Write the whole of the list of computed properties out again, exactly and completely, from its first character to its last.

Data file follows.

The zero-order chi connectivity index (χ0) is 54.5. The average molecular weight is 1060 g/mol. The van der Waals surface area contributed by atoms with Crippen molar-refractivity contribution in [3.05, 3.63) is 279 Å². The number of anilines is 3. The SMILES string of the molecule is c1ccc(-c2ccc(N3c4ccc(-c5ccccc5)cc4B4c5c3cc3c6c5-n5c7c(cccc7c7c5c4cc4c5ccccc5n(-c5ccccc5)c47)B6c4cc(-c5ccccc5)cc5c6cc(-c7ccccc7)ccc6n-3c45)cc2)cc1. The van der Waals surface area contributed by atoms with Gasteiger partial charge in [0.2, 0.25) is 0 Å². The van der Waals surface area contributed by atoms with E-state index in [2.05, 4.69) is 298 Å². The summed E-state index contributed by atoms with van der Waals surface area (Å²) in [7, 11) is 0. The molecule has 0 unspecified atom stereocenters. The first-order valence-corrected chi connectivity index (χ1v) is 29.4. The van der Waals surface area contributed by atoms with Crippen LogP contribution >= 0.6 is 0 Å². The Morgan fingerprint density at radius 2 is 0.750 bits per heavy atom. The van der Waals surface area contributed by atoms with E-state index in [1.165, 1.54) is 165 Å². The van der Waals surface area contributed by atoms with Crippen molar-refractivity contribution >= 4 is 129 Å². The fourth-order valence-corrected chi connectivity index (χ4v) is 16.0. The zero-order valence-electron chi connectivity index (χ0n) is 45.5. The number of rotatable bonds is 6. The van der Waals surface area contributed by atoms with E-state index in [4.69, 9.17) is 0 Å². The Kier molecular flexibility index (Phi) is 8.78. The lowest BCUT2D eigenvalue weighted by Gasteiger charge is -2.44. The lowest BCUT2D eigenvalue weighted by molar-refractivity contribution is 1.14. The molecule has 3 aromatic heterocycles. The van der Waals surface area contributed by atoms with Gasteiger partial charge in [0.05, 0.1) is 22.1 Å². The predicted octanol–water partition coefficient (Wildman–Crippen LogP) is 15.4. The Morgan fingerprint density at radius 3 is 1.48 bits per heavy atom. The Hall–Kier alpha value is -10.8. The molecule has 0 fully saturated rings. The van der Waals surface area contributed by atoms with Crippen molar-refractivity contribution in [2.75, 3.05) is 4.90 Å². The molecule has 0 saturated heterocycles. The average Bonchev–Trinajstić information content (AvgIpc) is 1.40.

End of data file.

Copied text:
The zero-order chi connectivity index (χ0) is 54.5. The average molecular weight is 1060 g/mol. The van der Waals surface area contributed by atoms with Crippen molar-refractivity contribution in [3.05, 3.63) is 279 Å². The number of anilines is 3. The SMILES string of the molecule is c1ccc(-c2ccc(N3c4ccc(-c5ccccc5)cc4B4c5c3cc3c6c5-n5c7c(cccc7c7c5c4cc4c5ccccc5n(-c5ccccc5)c47)B6c4cc(-c5ccccc5)cc5c6cc(-c7ccccc7)ccc6n-3c45)cc2)cc1. The van der Waals surface area contributed by atoms with Gasteiger partial charge in [0.2, 0.25) is 0 Å². The van der Waals surface area contributed by atoms with E-state index in [2.05, 4.69) is 298 Å². The summed E-state index contributed by atoms with van der Waals surface area (Å²) in [7, 11) is 0. The molecule has 0 unspecified atom stereocenters. The first-order valence-corrected chi connectivity index (χ1v) is 29.4. The van der Waals surface area contributed by atoms with Crippen LogP contribution >= 0.6 is 0 Å². The Morgan fingerprint density at radius 2 is 0.750 bits per heavy atom. The van der Waals surface area contributed by atoms with E-state index in [1.165, 1.54) is 165 Å². The van der Waals surface area contributed by atoms with Crippen molar-refractivity contribution >= 4 is 129 Å². The fourth-order valence-corrected chi connectivity index (χ4v) is 16.0. The zero-order valence-electron chi connectivity index (χ0n) is 45.5. The number of rotatable bonds is 6. The van der Waals surface area contributed by atoms with E-state index in [4.69, 9.17) is 0 Å². The Kier molecular flexibility index (Phi) is 8.78. The lowest BCUT2D eigenvalue weighted by Gasteiger charge is -2.44. The lowest BCUT2D eigenvalue weighted by molar-refractivity contribution is 1.14. The molecule has 3 aromatic heterocycles. The van der Waals surface area contributed by atoms with Gasteiger partial charge in [0.05, 0.1) is 22.1 Å². The predicted octanol–water partition coefficient (Wildman–Crippen LogP) is 15.4. The Morgan fingerprint density at radius 3 is 1.48 bits per heavy atom. The Hall–Kier alpha value is -10.8. The molecule has 0 fully saturated rings. The van der Waals surface area contributed by atoms with Crippen molar-refractivity contribution in [2.75, 3.05) is 4.90 Å². The molecule has 0 saturated heterocycles. The average Bonchev–Trinajstić information content (AvgIpc) is 1.40.